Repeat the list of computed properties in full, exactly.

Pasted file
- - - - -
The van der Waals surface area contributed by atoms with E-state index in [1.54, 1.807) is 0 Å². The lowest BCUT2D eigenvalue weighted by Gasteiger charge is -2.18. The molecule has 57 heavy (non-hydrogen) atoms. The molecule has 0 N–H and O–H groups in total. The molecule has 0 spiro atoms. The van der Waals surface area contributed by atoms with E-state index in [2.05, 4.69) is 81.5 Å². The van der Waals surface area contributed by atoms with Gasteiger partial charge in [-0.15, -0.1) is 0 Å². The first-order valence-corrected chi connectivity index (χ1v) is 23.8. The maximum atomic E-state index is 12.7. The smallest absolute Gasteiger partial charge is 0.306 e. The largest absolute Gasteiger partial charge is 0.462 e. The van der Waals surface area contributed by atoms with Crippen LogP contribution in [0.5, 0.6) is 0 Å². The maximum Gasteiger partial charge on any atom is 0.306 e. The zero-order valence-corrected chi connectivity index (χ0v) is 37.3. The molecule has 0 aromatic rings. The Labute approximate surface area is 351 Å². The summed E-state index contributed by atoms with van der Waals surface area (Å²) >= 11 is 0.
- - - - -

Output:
The van der Waals surface area contributed by atoms with E-state index in [1.54, 1.807) is 0 Å². The lowest BCUT2D eigenvalue weighted by Gasteiger charge is -2.18. The molecule has 57 heavy (non-hydrogen) atoms. The molecule has 0 N–H and O–H groups in total. The molecule has 0 spiro atoms. The van der Waals surface area contributed by atoms with E-state index in [2.05, 4.69) is 81.5 Å². The van der Waals surface area contributed by atoms with Gasteiger partial charge in [-0.15, -0.1) is 0 Å². The first-order valence-corrected chi connectivity index (χ1v) is 23.8. The maximum atomic E-state index is 12.7. The smallest absolute Gasteiger partial charge is 0.306 e. The largest absolute Gasteiger partial charge is 0.462 e. The van der Waals surface area contributed by atoms with Crippen LogP contribution in [0.5, 0.6) is 0 Å². The maximum Gasteiger partial charge on any atom is 0.306 e. The zero-order valence-corrected chi connectivity index (χ0v) is 37.3. The molecule has 0 aromatic rings. The Labute approximate surface area is 351 Å². The summed E-state index contributed by atoms with van der Waals surface area (Å²) >= 11 is 0.